Bloomberg Law
May 25, 2023, 8:00 AM

College Athletes Making Money Raises Ethical Hurdles for Lawyers

Carla Varriale-Barker
Carla Varriale-Barker
Segal McCambridge

The paradigm shift allowing college athletes to monetize their name, image, or likeness raises unique legal and business considerations. And it ushers in dynamic ethical concerns.

This change is a perfect storm of new entrepreneurial opportunities, blending potentially unsophisticated college athletes with potentially sophisticated agreements. It requires us to revisit the constraints on attorneys who aspire to practice in sports law.

In 2021, the US Supreme Court ruled for the first time that college athletes can benefit monetarily from their name, image, and likeness. With their National Collegiate Athletic Association v. Alston decision, the Supreme Court is credited with motivating the NCAA to change course and allow college athletes to receive compensation in exchange for the use of their name, image, or likeness.

This has kick-started an array of influencer-centric opportunities, including endorsements, monetization of social media channels, sponsorships, and public appearances. While the opportunities may seem boundless, there are limits that the NCAA has established for specific categories of promotional activities such as alcohol, tobacco, and sports gambling.

With these new opportunities, there is a concurrent need for professional services, including tax, legal, and subject matter experts. All are subject to requirements and professional responsibility.

Agents are regulated and attorneys are subject to ethical and professional responsibility requirements, promulgated by the American Bar Association and state laws. The ABA’s Model Rules of Professional Conduct provide guidance to those attorneys navigating this space.

The scope of the Model Rules contemplates that they are rules of reason and should be interpreted concerning the purpose of legal representation. The Model Rules—as well as any state requirements—should be reviewed before undertaking name, image, or likeness representation. A few examples:

Model Rule 1.1: Competence

This is imperative: A lawyer shall provide competent representation to a client. Competent representation requires the legal knowledge, skill, thoroughness, and preparation reasonably necessary for the representation.

If the lawyer is unfamiliar with compliance issues, intellectual property, or the specific subject matter facing the college athlete, they could be headed for an ethical disaster.

Aside from keeping abreast of developments through continued education, an attorney may consider associating with another attorney who has established competence in intellectual property or contracts or another necessary area of law.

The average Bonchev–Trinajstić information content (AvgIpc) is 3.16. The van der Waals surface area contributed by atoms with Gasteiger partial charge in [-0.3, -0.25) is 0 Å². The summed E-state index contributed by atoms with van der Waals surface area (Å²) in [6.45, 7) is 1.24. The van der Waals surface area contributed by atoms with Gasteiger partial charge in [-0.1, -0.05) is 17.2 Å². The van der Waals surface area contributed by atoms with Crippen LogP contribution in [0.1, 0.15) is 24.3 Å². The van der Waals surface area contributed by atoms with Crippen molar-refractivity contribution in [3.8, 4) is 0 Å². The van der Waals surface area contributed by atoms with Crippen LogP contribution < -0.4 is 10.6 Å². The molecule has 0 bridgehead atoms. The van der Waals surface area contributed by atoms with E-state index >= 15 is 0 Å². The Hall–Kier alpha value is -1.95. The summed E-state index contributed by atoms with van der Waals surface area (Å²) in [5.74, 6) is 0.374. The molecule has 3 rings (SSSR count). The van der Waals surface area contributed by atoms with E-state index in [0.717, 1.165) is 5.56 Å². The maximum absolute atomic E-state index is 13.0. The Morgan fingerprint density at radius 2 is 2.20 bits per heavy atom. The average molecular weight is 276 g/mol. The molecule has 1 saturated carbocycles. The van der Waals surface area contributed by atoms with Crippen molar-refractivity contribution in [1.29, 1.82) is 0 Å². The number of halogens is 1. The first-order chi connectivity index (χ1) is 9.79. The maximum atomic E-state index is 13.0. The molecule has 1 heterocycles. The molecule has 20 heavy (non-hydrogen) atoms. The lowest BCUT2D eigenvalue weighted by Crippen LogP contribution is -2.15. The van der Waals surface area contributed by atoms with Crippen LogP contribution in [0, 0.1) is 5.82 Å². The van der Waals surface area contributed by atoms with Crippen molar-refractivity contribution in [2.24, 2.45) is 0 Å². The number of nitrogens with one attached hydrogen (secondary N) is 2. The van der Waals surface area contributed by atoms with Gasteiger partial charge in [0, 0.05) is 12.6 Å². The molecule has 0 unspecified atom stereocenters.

Model Rule 4.3: Dealing With Unrepresented Persons

Given the nature of some name, image, or likeness transactions, lawyers should be cautious with unrepresented persons and avoid giving legal advice to them. The lawyer must ensure that the unrepresented person knows the attorney’s role in the matter.

Of course, a lawyer owes a fiduciary duty to a client and that is no different in this context. The identification of who is the “client,” especially if the lawyer is purporting to represent multiple clients or college athletes, steers the ship. Once a fiduciary duty is owed, the lawyer’s duties of confidentiality, transparency, and unfettered loyalty are required.

Against this backdrop, lawyers must also be cognizant of the patchwork of NCAA requirements, state laws, individual school rules, and more. The potential for an ethical violation, or worse, is a very real consideration for any attorneys who are thinking of wading into the name, image, or likeness waters.

Before proceeding, be mindful of the Preamble of the Model Rules: “A lawyer, as a member of the legal profession, is a representative of clients, an officer of the legal system and a public citizen having special responsibility for the quality of justice.” Representing their clients, a lawyer acts as an advisor, an advocate, a negotiator, and an evaluator.

NIL lawyers—or those who would be—have a special responsibility, particularly to the young and vulnerable college athletes who are wading into the NIL waters for the first time. The overarching themes of competence, transparency, candor, confidentiality, and loyalty to their college athlete client are paramount.

The enterprising college athlete now has a new opportunity to capitalize on their image, but stellar representation by their attorney is critical. Pitfalls may be many but proper counsel can mitigate these risks.

These young athletes deserve no less.

This article does not necessarily reflect the opinion of Bloomberg Industry Group, Inc., the publisher of Bloomberg Law and Bloomberg Tax, or its owners.

Author Information

Carla Varriale-Barker is a shareholder at Segal McCambridge in New York.

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